There is a desperate need in these trying times for people of color to have real representation—Black Hero’s and Shero’s Matter! This is why Ava DuVernay’s, “Wrinkle in Time,” is so hugely anticipated. This is why Less is More Press is creating film projects and graphic novels highlighting black female Shero’s who are badass and fight for justice! This is why there is an amazing new “Harlem Renaissance” of Afrofuturism, Black Sci-Fi, Black Fantasy, Black Children’s Books exploding and selling like crazy.

Black Panther faced efforts by white supremacists to scare people from the theaters in the U.S. by posting “fake news” pictures on Twitter of non-existent black attacks on whites attending the film.  Weeks before the film was released there were significant arguments within the black social media forums to boycott the show due to some of the actors were romantically involved with whites, the Black Panther character was originally created by white men, and white owned corporations would primarily benefit.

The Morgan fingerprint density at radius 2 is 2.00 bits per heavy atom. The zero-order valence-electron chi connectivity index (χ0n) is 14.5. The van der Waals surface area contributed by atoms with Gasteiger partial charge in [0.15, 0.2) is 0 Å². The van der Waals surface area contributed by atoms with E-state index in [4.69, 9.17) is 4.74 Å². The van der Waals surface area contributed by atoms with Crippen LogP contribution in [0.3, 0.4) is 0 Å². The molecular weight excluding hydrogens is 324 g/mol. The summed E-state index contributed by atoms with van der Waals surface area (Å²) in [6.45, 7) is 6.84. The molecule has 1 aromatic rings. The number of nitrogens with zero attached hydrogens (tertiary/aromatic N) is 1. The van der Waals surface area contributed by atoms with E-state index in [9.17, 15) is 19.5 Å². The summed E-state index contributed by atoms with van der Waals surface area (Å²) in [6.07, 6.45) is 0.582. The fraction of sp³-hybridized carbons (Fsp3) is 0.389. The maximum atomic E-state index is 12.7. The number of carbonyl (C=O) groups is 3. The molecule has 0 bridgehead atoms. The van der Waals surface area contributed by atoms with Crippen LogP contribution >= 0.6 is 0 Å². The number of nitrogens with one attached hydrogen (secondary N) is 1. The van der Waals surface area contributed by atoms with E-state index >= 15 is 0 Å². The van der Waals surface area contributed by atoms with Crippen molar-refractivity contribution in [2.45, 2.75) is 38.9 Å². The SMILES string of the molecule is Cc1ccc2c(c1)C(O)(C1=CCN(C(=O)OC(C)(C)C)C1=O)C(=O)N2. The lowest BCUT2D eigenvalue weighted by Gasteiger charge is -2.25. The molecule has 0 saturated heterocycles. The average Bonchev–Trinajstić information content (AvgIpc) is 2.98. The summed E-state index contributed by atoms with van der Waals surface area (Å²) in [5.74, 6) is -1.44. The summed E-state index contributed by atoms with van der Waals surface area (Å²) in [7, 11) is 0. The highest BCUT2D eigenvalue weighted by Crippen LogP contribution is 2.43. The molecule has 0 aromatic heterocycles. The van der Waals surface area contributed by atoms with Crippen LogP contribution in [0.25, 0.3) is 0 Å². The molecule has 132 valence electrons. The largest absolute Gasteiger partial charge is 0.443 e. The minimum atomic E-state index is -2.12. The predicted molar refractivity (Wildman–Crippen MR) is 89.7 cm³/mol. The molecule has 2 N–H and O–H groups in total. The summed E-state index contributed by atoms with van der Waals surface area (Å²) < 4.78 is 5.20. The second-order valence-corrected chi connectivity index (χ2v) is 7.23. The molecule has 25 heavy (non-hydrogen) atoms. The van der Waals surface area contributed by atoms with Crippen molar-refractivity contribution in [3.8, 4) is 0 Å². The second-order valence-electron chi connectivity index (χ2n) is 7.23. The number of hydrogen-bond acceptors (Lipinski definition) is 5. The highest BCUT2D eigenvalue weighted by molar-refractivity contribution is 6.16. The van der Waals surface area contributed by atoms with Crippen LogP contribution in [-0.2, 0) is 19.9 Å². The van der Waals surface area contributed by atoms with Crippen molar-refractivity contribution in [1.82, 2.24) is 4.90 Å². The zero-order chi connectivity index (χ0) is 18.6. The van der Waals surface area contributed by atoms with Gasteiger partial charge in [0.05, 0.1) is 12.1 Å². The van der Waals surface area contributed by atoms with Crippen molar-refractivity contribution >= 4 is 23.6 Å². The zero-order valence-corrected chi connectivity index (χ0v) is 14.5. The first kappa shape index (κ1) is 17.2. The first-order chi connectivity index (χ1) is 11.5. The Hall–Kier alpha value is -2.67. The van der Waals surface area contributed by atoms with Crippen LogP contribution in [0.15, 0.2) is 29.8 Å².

Yet, this first weekend of the release of Black Panther, the black community showed up strong — An estimated 37% percent of domestic ticket sales. If “Black Live’s Don’t Matter” to the U.S. power structure, then certainly black dollars do. There is nothing that is going to be able to stop this train. Superman is not so “super” anymore. Wakanda is here to stay—and white supremacists and racist Hollywood dam well better get used to it.

2018-02-19T07:37:28+00:00 February 19th, 2018|